Guess who has the second-best record in baseball. No, really, go on. Maybe you watch a ton of baseball and you already know. But if you’ve been distracted by NHL and NBA playoffs, the answer may surprise you. It’s a certain team that a certain charming and handsome writer not so long ago said very well might be worth watching for the first time in years. That’s right, the Pittsburgh Pirates, the goddamn Pittsburgh Pirates, are 20-9 and lead the NL Central by a game and a half.
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Perhaps all you knew about the Pirates so far this season is that Oneil Cruz somehow caused a bench-clearing staredown after injuring himself for the next four months, which fair enough is about the most Pirates thing that could happen. Which makes the Bucs’ start even more impressive, as Cruz was supposed to anchor the lineup. And yet here they are with the fourth most runs in MLB. They’ve been able to take on that loss as Rodolfo Castro has bashed the ever-loving shit out of the ball in Cruz’s absence, to the tune of a .286/.385/.468 slash line for a wRC+ of 134. Is there some air in Castro’s numbers? Of course, but his having a hard-hit percentage of 50 and an average exit velo of 91.6 means he should be a productive hitter even if he deflates a little. Pirates fans can dream about the double-play combo of a returning Cruz and Castro being up the middle at The Confluence for a long time.
The return of Andrew McCutchen
Perhaps the most feel-good aspect of the Pirates’ return to the baseball consciousness, at least for a little while, isn’t just the return of Andrew McCutchen…
…but his return to being a plus-hitter. Before getting to the numbers, only Pirates fans can know what it’s like to finally have someone like Cutch come back to them after watching so many players leave when it was time to actually make money. It was a well-worn path that had certainly beaten the fanbase down. Fans always dream of a reunion, and when they happen on occasion they’re rarely worth it, given that usually the player is well past his sell-by date. Perhaps Pirates fans feared this was just another bit of fan service, though there’s been so little fan service from owner Bob Nutting that that’s a story in the first place, but McCutchen’s play so far has assuaged those fears. He probably should have never been allowed to leave, but at least this story has a different ending.
McCutchen has rediscovered some power and on-base ways, having his best offensive season so far since he left Pittsburgh. He’s even hit into a fair share of bad luck, so there’s a distinct possibility he could get better if he can keep his walks up and his strikeouts down (and also keep getting a steady diet of fastballs).
Pirates re-signed trade candidate Bryan Reynolds
The Pirates even signed a guy! Like, their own guy! Bryan Reynolds got a contract extension, is continuing to mash, and is another who has cut his strikeouts down. The real star has been Jack Suwinski in the outfield, who is slugging .618 and has learned that baseball’s shift ban means it’s even more rewarding to pull the ball and get it in the air. He still strikes out nearly a third of the time, but a hitter can live with that when walking 16 percent of the time and crushing the life out of the ball on the rare occasion he makes contact. Suwinski was fast-tracked by the Pirates after his trade for Adam Frazier (guess that worked out), only getting a handful of games at AAA last season before getting promoted, and he’s starting to show why.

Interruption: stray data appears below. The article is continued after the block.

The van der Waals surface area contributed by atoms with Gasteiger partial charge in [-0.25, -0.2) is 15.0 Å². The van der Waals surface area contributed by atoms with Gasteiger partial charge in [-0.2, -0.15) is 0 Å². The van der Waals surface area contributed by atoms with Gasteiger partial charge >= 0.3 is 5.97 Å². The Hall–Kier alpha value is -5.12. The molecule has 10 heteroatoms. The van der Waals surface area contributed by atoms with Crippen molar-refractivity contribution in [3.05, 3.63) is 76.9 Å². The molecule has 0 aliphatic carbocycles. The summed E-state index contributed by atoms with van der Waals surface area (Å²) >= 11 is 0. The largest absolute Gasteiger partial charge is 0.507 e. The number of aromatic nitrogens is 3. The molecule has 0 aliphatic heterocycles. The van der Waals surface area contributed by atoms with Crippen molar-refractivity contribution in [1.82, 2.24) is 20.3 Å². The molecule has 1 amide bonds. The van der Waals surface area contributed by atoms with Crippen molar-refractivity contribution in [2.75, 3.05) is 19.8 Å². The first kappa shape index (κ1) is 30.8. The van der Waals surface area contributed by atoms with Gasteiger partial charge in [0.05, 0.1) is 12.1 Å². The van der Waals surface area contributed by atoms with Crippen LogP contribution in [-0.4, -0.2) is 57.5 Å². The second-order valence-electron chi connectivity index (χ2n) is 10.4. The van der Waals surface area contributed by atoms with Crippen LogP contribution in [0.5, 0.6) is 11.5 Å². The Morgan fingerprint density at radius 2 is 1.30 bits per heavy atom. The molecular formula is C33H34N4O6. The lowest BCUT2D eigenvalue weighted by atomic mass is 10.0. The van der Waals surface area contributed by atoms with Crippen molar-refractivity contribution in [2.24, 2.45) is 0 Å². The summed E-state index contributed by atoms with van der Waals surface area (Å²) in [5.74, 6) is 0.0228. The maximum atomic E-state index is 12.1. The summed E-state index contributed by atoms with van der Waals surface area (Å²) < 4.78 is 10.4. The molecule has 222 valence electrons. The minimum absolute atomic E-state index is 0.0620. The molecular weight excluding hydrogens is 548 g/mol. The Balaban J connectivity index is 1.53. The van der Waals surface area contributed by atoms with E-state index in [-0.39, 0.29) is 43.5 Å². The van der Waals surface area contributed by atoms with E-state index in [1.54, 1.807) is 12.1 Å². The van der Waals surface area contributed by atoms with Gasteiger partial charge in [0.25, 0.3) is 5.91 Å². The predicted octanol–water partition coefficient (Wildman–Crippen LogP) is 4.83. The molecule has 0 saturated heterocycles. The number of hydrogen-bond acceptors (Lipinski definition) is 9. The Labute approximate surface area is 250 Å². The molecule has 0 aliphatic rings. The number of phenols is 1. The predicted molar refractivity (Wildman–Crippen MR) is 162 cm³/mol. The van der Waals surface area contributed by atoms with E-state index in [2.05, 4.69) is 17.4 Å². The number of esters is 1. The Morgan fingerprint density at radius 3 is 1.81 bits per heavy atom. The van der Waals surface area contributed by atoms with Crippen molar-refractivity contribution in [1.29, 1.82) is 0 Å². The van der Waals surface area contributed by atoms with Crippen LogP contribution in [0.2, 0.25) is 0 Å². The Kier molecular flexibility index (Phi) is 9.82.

Connor Joe is the feel-good/enjoy-it-while-you-can story in right as he slugs .575 at age 30. Joe had flashed a little something in Colorado two years ago and in his fourth organization, but was a guy who flashed in Colorado in his fourth organization. Ride the wave while you can.
A solid rotation
The rotation has been solid if not spectacular, with Mitch Keller spearheading it. But with Johan Oviedo and Roansy Contreras carving out useful roles and under 25 it certainly provides a lot of excitement about what they could do, along with Keller’s ascension to a high-grade No. 2 or low-grade No. 1, especially when considering they will be joined by some more prospects like Luis Ortiz or Mike Burrows at some point.
Has the schedule helped? Sure. The Pirates have only played one team you’d consider to be playing well so far, and that’s the Astros, whom they lost two out of three to. They’ve had seven games against the Reds (5-2), six games against the Red Sox and White Sox (4-2), swept the Rockies, and just took two of three from the Nationals. But hey, good teams beat up on the remedial class all the time, it’s all you can do.
How long can it last? Well, the shitty nature of the division could extend it a little more than it normally would. The Cardinals can’t find anyone who can pitch from the start. The Cubs are hamstringing themselves by continuing to play players at 3rd, 1st, and DH who are clinically dead. And the Brewers have three starters on the shelf to go with their drive-thru offense and might jettison some players at the deadline unless they are right there. It’s a pool one can definitely float in for a long while.
Wherever the Pirates finish, the arrow is definitely pointing up. Maybe Endy Rodriguez replaces Austin Hedges at some point at catcher to multiply the fun. Maybe Cruz can return and make the left side of the infield something more than glove-only. It’s been a long time since Bucs fans could smile, and right now that’s probably enough.
Follow Sam on Twitter @Felsgate for more baseball thoughts when he gets done rooting for an Oilers-Leafs Final.